Given the established good intention of the party in power, it is inconceivable that the law makers are trying to deliberately create an environment in which the marginal and small farmers would be subjected to increased exploitation. The opposition is, certainly, being harsh. However, it would not be out of place to assume that considering their intellectual level, their limited exposure and the complacency that they have acquired as a result of perceived invincibility, they are living in la la land and are not able to look at things in a holistic perspective.
The new law, when enacted, is expected to enable farmers to access better technology and get better inputs. Use of technology would, certainly: improve productivity; decrease the use of fertilizers, water and pesticides; generate less stress on the eco-system; create improved working conditions for farm workers; etc but, at the same time could reduce the dependence of family members for managing their very small land-holding farms. This would result in increased migration to urban areas in search of employment and in all likelihood further increase the population of unemployed. With the employment having taken a big hit in the recent past and our generating, despite not wanting it, jobless growth we would have an additional problem to live with and handle. Through the pandemic the economy has taken a huge hit and even after the vaccine hits the market, it would take quite some time to bounce back – the green shoots are very comforting but we still have a long way to go to get back to a stage where we could see a 6-7 per cent year on year growth. How are we going to handle employment through this period is a colossal challenge that needs to be addressed.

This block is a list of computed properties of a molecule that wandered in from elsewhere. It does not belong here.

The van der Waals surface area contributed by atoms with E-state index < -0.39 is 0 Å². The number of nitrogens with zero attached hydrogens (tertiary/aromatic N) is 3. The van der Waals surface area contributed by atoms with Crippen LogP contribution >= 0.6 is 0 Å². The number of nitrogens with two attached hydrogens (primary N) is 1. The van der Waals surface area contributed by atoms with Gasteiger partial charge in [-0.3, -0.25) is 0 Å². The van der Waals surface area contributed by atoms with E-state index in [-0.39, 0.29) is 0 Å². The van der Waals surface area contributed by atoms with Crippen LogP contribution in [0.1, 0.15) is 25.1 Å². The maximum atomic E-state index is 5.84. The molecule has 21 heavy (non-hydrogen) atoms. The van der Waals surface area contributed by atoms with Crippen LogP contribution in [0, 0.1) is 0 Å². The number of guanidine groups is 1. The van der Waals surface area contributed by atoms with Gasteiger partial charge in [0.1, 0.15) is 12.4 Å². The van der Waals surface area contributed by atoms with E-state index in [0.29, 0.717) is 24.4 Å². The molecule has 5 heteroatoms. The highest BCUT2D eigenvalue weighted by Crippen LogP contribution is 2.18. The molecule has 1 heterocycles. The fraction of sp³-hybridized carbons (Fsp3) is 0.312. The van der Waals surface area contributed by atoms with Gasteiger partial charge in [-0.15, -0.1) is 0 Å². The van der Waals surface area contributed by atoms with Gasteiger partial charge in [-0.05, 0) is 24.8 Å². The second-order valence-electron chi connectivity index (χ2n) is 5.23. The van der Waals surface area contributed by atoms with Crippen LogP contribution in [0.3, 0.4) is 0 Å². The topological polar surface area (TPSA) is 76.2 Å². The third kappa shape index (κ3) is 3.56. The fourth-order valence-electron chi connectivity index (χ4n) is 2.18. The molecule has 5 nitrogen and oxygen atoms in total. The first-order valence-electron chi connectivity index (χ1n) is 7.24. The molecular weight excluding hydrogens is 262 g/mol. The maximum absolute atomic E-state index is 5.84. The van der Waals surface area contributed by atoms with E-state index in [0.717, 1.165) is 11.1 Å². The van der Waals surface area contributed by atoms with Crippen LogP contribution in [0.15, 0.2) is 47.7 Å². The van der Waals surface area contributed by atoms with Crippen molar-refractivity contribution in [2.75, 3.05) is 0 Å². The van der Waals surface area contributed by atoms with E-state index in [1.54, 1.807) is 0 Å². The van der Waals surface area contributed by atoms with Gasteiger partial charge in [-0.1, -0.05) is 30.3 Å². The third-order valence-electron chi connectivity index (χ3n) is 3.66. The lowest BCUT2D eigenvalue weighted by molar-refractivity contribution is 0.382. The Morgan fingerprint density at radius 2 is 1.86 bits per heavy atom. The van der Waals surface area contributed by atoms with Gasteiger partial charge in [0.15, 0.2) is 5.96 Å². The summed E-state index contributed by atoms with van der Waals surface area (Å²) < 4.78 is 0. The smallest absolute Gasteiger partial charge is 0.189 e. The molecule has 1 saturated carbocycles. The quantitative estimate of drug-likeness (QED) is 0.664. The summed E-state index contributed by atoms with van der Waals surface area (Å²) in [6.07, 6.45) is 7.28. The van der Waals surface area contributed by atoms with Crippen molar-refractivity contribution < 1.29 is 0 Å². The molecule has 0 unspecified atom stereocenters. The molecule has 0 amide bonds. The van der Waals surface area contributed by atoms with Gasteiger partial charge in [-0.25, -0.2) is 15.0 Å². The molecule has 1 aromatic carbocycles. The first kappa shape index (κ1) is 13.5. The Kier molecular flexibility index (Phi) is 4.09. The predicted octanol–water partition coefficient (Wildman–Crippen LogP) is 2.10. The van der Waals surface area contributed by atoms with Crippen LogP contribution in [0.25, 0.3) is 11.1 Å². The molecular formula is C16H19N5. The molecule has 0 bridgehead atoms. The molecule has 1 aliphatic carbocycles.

The noted agricultural economist, Ashok Gulati, described these Bills as “something like de-licensing of industry in 1991”. The number of stakeholders who were subjected to risks in the de-licensing of industry were minuscule in comparison to agriculture. Every farmers in the country is a risk taking entrepreneur and these people, a majority of whom are poor and uneducated, cannot be subjected to the big sharks that could emerge in the market driven environment in agriculture that we have embarked upon to create. De-licensing industry is not the relevant policy benchmark for agriculture. The risks in agriculture are huge and if these laws are not implemented well to get the desired results, we would be running the risk of getting into a condition of economic and human distress.
The industrial de-licensing was conceptualized under the New Economic Policy that was formulated and implemented in 1991 by Manmohan Singh, the then FM in Narsimha Rao’s cabinet and that was, without doubt, the game changer for the Indian economy. It is expected, if Ashok Gulati’s predictions have to come true, that agricultural reforms would be handled with the same level of visioning, conceptualization, professionalism, engagement with stake-holders, etc. There is, apparently, a huge capability gap between the driver of the NEP of 1991 and that of the driver of the agricultural reforms of today and this concern cannot be ignored.
Passing of laws is not an end in itself. These have to be well thought out, implementable, and should yield the desired results. Good intentions have to be converted to good policies and laws and the institutions responsible for implementation have to be strengthened concurrently. Laws are not meant to generate work for courts but to build an organized and progressive society.